Unemployment Report Misleading

Friday's lower than predicted payroll creation of 173,000 jobs doesn't change my prediction of higher jobs growth ahead. The prediction was for 250,000 payroll jobs added in August, but downward seasonal adjustments reduced payrolls by -799,000. In other words net -799,000 jobs were stricken from the unadjusted numbers (-941,000 + 142,000 added to B-1 payroll report), because it's the end of summer and lots of summer jobs normally disappear with the back-to-schoolers this month (but -800,000...?).

In fact, -293,000 construction jobs were subtracted in the seasonal adjustment, because fewer jobs were added in past years. Yet real estate construction is booming in both residential and non-residential sectors this year, so instead of -10,000 fewer seasonally adjusted construction jobs in the report, later revisions could add some of the -293,000 jobs back.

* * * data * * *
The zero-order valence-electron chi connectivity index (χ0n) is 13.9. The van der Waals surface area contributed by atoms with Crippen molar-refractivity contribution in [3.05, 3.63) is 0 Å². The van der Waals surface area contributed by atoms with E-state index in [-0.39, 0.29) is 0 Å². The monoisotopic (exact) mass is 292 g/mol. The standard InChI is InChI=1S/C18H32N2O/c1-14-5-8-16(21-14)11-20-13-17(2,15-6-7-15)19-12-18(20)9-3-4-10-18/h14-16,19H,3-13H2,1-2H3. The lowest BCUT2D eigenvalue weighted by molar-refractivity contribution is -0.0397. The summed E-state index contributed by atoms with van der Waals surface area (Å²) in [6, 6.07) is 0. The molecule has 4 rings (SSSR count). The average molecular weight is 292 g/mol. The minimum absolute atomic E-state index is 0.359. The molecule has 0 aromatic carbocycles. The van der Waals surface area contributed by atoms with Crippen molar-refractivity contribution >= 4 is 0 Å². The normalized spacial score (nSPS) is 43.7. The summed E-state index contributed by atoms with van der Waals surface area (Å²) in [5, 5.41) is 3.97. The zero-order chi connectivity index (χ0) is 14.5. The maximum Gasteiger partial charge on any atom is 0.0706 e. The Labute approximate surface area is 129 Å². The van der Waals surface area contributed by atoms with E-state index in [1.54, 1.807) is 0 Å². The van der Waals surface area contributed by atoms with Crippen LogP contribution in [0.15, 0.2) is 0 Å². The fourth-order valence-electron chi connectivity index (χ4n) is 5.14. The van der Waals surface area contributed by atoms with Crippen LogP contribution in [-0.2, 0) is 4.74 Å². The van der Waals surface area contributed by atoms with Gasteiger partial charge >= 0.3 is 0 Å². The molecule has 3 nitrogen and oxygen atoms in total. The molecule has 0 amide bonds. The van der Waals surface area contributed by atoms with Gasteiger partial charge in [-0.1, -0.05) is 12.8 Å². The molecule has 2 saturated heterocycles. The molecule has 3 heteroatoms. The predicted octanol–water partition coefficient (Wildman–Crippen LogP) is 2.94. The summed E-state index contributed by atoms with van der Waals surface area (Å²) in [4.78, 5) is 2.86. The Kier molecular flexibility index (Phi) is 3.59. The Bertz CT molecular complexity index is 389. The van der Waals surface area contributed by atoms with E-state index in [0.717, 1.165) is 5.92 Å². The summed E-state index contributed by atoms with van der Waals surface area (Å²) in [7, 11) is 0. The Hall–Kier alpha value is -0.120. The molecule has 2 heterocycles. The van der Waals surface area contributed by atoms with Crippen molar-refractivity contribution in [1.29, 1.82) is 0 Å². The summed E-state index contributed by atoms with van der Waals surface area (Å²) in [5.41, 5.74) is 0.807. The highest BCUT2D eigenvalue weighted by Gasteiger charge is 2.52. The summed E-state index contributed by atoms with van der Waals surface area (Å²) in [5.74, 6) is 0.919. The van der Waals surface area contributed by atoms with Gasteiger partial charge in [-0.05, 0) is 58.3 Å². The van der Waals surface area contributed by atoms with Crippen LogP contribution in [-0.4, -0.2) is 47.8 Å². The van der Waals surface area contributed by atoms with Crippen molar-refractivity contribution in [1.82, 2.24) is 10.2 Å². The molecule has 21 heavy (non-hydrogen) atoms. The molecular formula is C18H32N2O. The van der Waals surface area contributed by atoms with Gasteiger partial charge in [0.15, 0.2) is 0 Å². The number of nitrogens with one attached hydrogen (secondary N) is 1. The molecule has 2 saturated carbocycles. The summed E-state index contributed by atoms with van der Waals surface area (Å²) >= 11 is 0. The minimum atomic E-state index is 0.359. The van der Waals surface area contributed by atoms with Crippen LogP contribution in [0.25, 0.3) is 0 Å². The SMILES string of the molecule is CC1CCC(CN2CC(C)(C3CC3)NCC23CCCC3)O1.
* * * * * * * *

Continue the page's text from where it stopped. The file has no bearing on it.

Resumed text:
Confirming this are past months' revisions. The pace of hiring in July and June was stronger than initially reported, according to a survey of business establishments (i.e., the payroll survey). The Labor Department said 245,000 new jobs were created in July instead of 215,000. June's gain was revised up to 245,000 from 231,000 for a total of 44,000 jobs added back from the seasonal adjustment figure.

The good news was that governments mostly at the local level added 33,000 payroll jobs, and wages are rising. The nation's unemployment rate fell to 5.1 percent from 5.3 percent, marking the lowest level since April 2008 just as the Great Recession was beginning.

Graph: Econoday

The unemployment rate fell because it is determined by a separate survey of households that showed a sharp 237,000 drop in the number of people who said they were unemployment, while only a small number dropped out of the labor force.

The improvement in the labor market also appears to be forcing more companies to increase pay to attract or maintain workers. The average hourly wage paid to American workers rose 8 cents, or 0.3 percent, in August to $25.09 an hour. From August 2014 to August 2015 hourly wages rose 2.2 percent, matching the best gain of the past four years.

So we know there will be upward revisions in future reports. That's why consumers are spending more.

Harlan Green © 2015

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